“You drive in or take the train?” he asked.

“Drove. You?”

“Train. You can give me a ride back to the Yardley station.”

In the car, creeping up I-95 at rush hour in the commuter lane, I told him what Evelina Curcio had told me. “I’ll check it out,” he said.

“He could have been the one who shot her.”

“Don’t go all Miss Marple on me, Steve. I said I’ll check it out.”

“But I did pretty good, didn’t I?” I asked. “I got all that information when you got nothing.”

“Information that’s probably going to be irrelevant.” He looked over at me. “What? You want a gold star for your forehead? An honorary sheriff’s badge?”

“I had one of those when I was six.”

I thought I had done a good job, and it made me cranky that Rick didn’t seem to recognize that. Suppose I’d found the key piece of information that would lead to the crime being solved. I thought I deserved a little commendation.

When we pulled up at the Yardley railroad station, Rick said, “Look, you did get the Curcio woman to talk. And I appreciate that. But don’t go getting any ideas. I’m the cop here, and I’m the one who does the detecting. If you find anything out, you bring it to me.”

“Message received,” I said. That didn’t stop me from spraying gravel as I peeled out of the railroad station lot, though.

Chapter 9 – Ten-Digit Number
 

 

I’d been home for an hour when my doorbell rang, and Rochester began barking. As I tramped down the staircase, I could see Ginny Pryor through my sliding glass doors. Then I remembered Irene’s suggestion that Ginny get the listing on Caroline’s townhouse.

“Hi, Steve,” she said. “Rick Stemper told me you have a key to Caroline’s house. He hooked me up with her great-aunt and I’m going to list it.”

“Sure, come on in.”

 “I see you decided to keep Rochester.” She reached down to rub behind the dog’s ears. He jumped up and down like a crazed marionette, only settling once Ginny was sitting at the kitchen table across from me.

“What can I say? I’m a sucker. Nobody else would take him and I couldn’t just drop him off at the pound.”

“Caroline would be happy,” she said. “If I can borrow the key from you, I’ll get a copy made. I’ve got to get a cleaning service in before I can advertise it.”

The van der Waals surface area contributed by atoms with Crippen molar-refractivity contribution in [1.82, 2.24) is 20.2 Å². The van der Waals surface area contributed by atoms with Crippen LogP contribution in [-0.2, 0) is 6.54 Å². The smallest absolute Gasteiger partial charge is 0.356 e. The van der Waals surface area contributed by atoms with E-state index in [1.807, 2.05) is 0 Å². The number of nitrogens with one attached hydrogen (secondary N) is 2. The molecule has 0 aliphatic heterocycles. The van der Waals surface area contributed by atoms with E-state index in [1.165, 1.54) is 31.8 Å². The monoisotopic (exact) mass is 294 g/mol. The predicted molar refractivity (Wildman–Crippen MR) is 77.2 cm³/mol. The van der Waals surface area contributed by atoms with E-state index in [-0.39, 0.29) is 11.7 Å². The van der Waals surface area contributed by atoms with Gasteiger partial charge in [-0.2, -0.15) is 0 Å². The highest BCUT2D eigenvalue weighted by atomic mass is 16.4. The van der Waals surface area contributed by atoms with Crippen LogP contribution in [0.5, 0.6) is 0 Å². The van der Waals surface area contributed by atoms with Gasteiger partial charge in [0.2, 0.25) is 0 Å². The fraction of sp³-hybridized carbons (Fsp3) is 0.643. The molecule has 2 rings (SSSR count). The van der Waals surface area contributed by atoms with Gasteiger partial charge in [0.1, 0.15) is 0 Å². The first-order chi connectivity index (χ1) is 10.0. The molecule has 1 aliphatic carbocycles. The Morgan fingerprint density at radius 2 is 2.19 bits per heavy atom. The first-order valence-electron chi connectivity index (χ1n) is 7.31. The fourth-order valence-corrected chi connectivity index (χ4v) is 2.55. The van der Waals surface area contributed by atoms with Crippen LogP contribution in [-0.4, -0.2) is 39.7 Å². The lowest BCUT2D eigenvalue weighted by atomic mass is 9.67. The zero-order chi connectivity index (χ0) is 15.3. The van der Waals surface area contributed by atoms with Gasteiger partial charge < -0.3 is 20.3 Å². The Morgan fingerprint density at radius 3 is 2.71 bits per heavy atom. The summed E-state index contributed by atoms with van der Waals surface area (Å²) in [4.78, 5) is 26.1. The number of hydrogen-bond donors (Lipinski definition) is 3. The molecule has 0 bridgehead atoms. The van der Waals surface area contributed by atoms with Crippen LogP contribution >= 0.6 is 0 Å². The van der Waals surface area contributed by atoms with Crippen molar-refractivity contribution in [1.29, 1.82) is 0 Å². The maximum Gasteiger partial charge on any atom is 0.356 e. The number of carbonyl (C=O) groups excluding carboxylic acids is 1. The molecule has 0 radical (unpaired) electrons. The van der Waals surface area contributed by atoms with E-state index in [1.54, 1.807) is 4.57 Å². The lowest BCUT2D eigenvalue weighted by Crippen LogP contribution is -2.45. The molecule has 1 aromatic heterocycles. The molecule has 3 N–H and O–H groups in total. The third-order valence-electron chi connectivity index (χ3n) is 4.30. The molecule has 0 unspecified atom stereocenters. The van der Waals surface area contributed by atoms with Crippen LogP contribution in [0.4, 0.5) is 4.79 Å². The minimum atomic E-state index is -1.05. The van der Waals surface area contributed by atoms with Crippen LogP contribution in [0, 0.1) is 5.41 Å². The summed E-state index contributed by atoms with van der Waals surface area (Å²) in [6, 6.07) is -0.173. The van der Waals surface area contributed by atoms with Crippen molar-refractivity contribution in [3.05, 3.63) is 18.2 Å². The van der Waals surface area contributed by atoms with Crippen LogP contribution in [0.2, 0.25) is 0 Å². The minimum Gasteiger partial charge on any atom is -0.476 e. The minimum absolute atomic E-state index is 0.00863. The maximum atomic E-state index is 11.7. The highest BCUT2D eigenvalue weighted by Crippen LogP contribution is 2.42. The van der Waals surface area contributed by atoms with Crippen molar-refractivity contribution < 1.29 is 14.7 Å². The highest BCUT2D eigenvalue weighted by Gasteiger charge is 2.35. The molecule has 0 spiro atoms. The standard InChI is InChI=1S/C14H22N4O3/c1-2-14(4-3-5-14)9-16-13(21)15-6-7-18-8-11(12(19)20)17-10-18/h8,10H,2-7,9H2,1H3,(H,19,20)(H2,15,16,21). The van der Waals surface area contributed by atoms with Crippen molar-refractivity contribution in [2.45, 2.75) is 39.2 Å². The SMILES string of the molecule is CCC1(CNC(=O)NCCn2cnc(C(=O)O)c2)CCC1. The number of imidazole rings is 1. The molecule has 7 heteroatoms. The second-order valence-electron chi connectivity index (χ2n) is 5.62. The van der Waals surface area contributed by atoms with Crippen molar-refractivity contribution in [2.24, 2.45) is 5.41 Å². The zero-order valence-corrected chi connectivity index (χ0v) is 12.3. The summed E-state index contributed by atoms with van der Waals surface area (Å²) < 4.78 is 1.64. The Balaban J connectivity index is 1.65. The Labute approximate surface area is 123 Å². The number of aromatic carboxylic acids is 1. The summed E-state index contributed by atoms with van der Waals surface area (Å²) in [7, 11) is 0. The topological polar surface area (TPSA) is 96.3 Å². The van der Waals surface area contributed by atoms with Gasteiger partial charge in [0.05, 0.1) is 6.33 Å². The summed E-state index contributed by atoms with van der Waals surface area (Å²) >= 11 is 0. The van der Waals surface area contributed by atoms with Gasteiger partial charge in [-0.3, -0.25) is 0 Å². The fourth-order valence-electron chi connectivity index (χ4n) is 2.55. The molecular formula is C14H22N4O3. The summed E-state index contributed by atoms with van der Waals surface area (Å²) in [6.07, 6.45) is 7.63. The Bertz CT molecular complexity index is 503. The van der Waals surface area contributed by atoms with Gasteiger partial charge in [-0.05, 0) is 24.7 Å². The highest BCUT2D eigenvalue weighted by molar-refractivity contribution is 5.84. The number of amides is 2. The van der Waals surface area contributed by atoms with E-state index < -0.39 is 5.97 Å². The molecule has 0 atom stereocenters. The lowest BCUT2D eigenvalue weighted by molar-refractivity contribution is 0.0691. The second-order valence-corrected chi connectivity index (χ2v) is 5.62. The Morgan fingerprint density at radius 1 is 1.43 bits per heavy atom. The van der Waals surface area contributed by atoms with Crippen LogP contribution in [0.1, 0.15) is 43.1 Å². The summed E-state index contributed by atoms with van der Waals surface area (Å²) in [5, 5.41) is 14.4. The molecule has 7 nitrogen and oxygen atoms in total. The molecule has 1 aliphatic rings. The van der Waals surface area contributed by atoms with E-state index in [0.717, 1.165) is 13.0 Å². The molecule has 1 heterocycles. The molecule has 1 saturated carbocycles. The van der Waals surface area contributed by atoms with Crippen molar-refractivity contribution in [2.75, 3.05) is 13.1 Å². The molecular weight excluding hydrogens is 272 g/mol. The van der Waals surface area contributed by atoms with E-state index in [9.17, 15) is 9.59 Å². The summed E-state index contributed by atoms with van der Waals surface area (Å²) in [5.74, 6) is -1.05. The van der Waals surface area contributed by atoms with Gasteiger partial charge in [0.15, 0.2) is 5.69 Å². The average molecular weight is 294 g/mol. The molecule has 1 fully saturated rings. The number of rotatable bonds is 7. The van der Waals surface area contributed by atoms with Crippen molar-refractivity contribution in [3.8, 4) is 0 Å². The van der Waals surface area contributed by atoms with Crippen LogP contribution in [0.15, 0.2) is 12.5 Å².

She said she’d take a cup of coffee, and as I started grinding the beans she said something I didn’t hear. When I’d finished, I asked her to repeat it.

“Have you heard anything more about what happened?” Rochester had curled his big golden body around her feet, keeping her from getting up.

“Nothing since the night after she was killed.” As I poured the grounds into the coffee maker and set it, I reminded her about the break-in at Caroline’s, though I didn’t mention that I’d been in the house afterward to pick up Caroline’s laptop. “I’m afraid you’re going to have a lot of cleaning to do.”

As I poured the coffees and we drank, we speculated about what was going on, but neither of us had much to offer. I gave her the key, and she said she’d be back after a trip to the locksmith. I spent the next half hour playing with Rochester. I couldn’t motivate myself to go back to grading papers after reliving what had happened to Caroline.

Ginny returned and said, “You were right, the house is in terrible shape. There’s no way I can get it ready to show without taking everything out. There’s just too much damage. I’m going to arrange with a thrift shop to come and pick up the furniture, but I want to pack up Caroline’s personal things for her aunt.”

She reached down for Rochester, who placed his big head in her lap. “You know Caroline’s model doesn’t come with a garage, and I’m going to need a place to store those boxes until her aunt can have them shipped up north.”

“Let me guess-- you want to use my garage.”

“It would save her aunt some money,” she said. “And it wouldn’t be for more than a couple of weeks.”

I planned to keep my Beemer in the garage during the summer, and to do that I needed to sort through the boxes and other debris left over from my move. “Sure. That’ll give me a reason to clean the garage up, and then I can get the car in there once Caroline’s boxes go.”

“Great. I’ll let you know when I get the cleaning service. I’ll have them carry the boxes over and stack them for you, so you won’t have to do anything. ”

“Any afternoon is good for me,” I said. “I’ve been coming home right after my classes finish because I don’t want to leave Rochester alone for too long. I can’t afford to keep replacing cell phones and eyeglasses.”